Federal Reserve Chairman Ben Bernanke calls this confluence of events a “fiscal cliff.” Taken together, these policies would reduce ten-year deficits by over $6.8 trillion relative to realistic current policy projections – enough to put the debt on a sharp downward path, but in an extremely disruptive and unwise manner.

Gradually phasing in well thought-out entitlement and tax reforms would be far preferable to large, blunt, and abrupt savings upfront. Policies set to take effect at the end of the year could seriously harm the short-term economy without making the changes necessary to address the drivers of our debt or strengthen the economy over the long term.
However, the worst case scenario would be for lawmakers to repeal the sequester and once again extend expiring debt-expanding policies without offsetting their costs.
If policymakers were to walk away from this potentially action-forcing moment to help them put the country’s debt on a sustainable path, it could lead to a loss of confidence in their ability to govern that could set off a dangerous chain reaction in markets. Statements from major credit rating agencies, especially Moody’s, have indicated that such action could result in downgrades of our debt. Downgrades aside, extending the policies currently in place would put our debt on an upward and ultimately unsustainable path.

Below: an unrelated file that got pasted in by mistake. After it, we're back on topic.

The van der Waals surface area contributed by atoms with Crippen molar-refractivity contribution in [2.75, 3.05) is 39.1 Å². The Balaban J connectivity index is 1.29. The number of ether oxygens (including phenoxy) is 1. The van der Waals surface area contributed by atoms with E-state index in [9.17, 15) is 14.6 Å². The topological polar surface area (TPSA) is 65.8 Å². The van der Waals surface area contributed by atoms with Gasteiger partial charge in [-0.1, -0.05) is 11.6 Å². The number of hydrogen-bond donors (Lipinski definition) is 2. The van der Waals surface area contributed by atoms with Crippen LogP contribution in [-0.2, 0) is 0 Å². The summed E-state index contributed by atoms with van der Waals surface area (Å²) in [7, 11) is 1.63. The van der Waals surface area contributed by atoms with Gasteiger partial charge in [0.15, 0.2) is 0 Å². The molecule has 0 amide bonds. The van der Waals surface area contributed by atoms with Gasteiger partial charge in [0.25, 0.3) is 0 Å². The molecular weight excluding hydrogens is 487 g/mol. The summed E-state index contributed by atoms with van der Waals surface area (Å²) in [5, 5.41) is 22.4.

The approaching fiscal cliff, therefore, represents both a challenge and an opportunity. The stakes are too high not to take advantage of it by enacting a thoughtful and gradual plan to stabilize the debt and put it on a downward path. Failure simply is not an option.
Goldwein is the senior policy director and Peuquet is the research director at the Committee for a Responsible Federal Budget, a non-partisan, non-profit organization committed to educating the public about issues that have significant fiscal policy impact. A new paper from CRFB explores the path needed to navigate between the near-term “fiscal cliff” and long-term mountain of debt.